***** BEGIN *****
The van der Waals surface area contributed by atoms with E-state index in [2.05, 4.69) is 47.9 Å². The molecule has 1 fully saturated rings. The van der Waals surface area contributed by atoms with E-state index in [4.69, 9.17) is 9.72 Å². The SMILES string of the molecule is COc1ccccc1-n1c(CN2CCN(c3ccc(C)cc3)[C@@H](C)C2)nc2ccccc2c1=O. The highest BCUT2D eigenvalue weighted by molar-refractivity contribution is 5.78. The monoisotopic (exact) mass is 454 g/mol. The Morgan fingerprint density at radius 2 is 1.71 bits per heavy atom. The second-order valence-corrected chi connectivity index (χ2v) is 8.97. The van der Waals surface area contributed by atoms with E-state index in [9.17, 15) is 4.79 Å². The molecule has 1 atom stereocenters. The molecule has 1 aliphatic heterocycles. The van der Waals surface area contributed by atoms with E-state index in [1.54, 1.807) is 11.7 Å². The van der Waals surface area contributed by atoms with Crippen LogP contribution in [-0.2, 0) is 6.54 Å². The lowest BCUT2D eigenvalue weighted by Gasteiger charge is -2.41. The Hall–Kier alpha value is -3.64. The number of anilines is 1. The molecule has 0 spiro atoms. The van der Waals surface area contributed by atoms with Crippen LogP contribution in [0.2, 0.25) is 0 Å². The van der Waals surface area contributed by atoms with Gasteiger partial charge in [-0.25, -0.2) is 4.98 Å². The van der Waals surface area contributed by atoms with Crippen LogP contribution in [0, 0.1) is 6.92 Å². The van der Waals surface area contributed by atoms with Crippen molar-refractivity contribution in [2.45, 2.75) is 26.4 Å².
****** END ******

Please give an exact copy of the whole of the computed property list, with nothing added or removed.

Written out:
The van der Waals surface area contributed by atoms with E-state index in [2.05, 4.69) is 47.9 Å². The molecule has 1 fully saturated rings. The van der Waals surface area contributed by atoms with E-state index in [4.69, 9.17) is 9.72 Å². The SMILES string of the molecule is COc1ccccc1-n1c(CN2CCN(c3ccc(C)cc3)[C@@H](C)C2)nc2ccccc2c1=O. The highest BCUT2D eigenvalue weighted by molar-refractivity contribution is 5.78. The monoisotopic (exact) mass is 454 g/mol. The Morgan fingerprint density at radius 2 is 1.71 bits per heavy atom. The second-order valence-corrected chi connectivity index (χ2v) is 8.97. The van der Waals surface area contributed by atoms with E-state index in [9.17, 15) is 4.79 Å². The molecule has 1 atom stereocenters. The molecule has 1 aliphatic heterocycles. The van der Waals surface area contributed by atoms with E-state index in [1.54, 1.807) is 11.7 Å². The van der Waals surface area contributed by atoms with Crippen LogP contribution in [-0.2, 0) is 6.54 Å². The lowest BCUT2D eigenvalue weighted by Gasteiger charge is -2.41. The Hall–Kier alpha value is -3.64. The number of anilines is 1. The molecule has 0 spiro atoms. The van der Waals surface area contributed by atoms with Crippen LogP contribution in [0.2, 0.25) is 0 Å². The van der Waals surface area contributed by atoms with Gasteiger partial charge in [-0.25, -0.2) is 4.98 Å². The van der Waals surface area contributed by atoms with Crippen LogP contribution in [0, 0.1) is 6.92 Å². The van der Waals surface area contributed by atoms with Crippen molar-refractivity contribution in [2.45, 2.75) is 26.4 Å².